Japan's Prime Minister Shinzo Abe looks set lose one, and possibly two, cabinet ministers on Monday in the biggest set back since he took office in 2012, with media reports the trade and industry minister had resigned and Abe was considering replacing his justice minister.
Trade and industry Minister Yuko Obuchi, 40, the daughter of a prime minister and tipped as a future contender to become Japan's first female premier, tendered her resignation over allegations her support groups misused political funds, reported NHK public TV.
Obuchi declined to comment after emerging from Abe's office on Monday morning.
Obuchi was one of five women appointed by Abe in a cabinet reshuffle less than two months ago -- a move intended to boost his popularity and show his commitment to promoting women as part of his "Abenomics" strategy to revive the economy.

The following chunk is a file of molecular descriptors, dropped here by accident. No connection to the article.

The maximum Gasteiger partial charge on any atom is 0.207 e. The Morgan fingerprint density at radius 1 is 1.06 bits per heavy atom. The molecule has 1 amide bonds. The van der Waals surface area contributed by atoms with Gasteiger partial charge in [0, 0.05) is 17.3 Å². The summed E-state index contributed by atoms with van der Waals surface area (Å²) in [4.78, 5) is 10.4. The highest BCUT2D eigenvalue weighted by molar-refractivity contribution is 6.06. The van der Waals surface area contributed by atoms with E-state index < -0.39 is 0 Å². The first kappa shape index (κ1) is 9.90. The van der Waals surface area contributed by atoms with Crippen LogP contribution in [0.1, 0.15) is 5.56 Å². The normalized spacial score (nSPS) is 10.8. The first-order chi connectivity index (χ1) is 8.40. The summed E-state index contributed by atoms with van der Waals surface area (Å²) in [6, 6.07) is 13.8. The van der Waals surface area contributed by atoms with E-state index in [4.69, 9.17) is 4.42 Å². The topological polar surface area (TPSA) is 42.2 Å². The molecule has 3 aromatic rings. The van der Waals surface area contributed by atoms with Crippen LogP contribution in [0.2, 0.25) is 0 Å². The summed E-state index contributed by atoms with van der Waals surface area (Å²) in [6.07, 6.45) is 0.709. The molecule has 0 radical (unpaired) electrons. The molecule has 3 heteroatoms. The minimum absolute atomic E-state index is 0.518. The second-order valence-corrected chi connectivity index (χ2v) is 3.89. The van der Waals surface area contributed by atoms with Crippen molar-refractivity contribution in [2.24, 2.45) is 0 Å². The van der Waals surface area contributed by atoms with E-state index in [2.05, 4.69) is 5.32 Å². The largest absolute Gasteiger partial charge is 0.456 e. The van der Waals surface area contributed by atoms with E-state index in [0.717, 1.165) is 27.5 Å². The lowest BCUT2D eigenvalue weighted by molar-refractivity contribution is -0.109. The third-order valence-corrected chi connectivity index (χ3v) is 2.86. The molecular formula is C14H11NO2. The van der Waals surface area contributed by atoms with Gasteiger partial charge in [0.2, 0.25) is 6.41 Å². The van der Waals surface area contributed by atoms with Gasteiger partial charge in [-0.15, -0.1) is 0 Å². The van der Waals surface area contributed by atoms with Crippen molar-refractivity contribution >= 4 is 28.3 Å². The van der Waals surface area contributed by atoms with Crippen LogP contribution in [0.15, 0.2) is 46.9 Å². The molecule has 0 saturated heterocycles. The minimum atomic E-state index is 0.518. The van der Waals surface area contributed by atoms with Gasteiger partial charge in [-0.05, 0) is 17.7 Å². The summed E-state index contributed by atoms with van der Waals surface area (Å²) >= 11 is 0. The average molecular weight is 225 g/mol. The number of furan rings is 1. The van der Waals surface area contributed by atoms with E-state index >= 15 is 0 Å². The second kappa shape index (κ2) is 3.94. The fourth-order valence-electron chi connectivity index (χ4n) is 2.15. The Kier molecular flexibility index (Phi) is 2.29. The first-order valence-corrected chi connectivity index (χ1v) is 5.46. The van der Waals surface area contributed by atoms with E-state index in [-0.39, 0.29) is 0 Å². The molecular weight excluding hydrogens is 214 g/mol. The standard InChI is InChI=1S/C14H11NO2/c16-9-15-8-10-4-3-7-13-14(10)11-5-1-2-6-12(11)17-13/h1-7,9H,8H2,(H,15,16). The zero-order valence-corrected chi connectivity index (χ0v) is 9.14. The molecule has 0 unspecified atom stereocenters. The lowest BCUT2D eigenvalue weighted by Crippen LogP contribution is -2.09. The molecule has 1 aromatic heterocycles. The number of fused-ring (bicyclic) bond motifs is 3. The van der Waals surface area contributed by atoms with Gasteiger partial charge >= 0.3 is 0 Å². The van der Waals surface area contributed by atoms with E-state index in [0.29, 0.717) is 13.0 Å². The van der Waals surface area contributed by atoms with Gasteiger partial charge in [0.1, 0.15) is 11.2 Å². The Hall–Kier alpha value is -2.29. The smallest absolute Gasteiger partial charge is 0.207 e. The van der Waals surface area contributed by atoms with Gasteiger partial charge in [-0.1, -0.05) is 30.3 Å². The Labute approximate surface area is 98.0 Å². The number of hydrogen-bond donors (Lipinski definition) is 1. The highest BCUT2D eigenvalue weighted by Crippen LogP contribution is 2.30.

As head of the powerful Ministry of Economy, Trade and Industry (METI), Obuchi, a telegenic mother of two, was tasked with selling Abe's unpopular plan to restart offline nuclear reactors to a public worried about safety after the March 2011 Fukushima nuclear disaster.
Kyodo news agency said Abe was also considering replacing Justice Minister Midori Matsushima. The opposition Democratic Party on Friday filed a criminal complaint against Matsushima, accusing her of violating the election law by distributing paper fans to voters. The party has demanded that she resign.
Besides Obuchi and Matsushima, Defense Minister Akinori Eto has also questions from the opposition over his political funds.
Abe's public support has fallen and the scandals come as he prepares for tough policy decisions including whether to raise an already unpopular sales tax.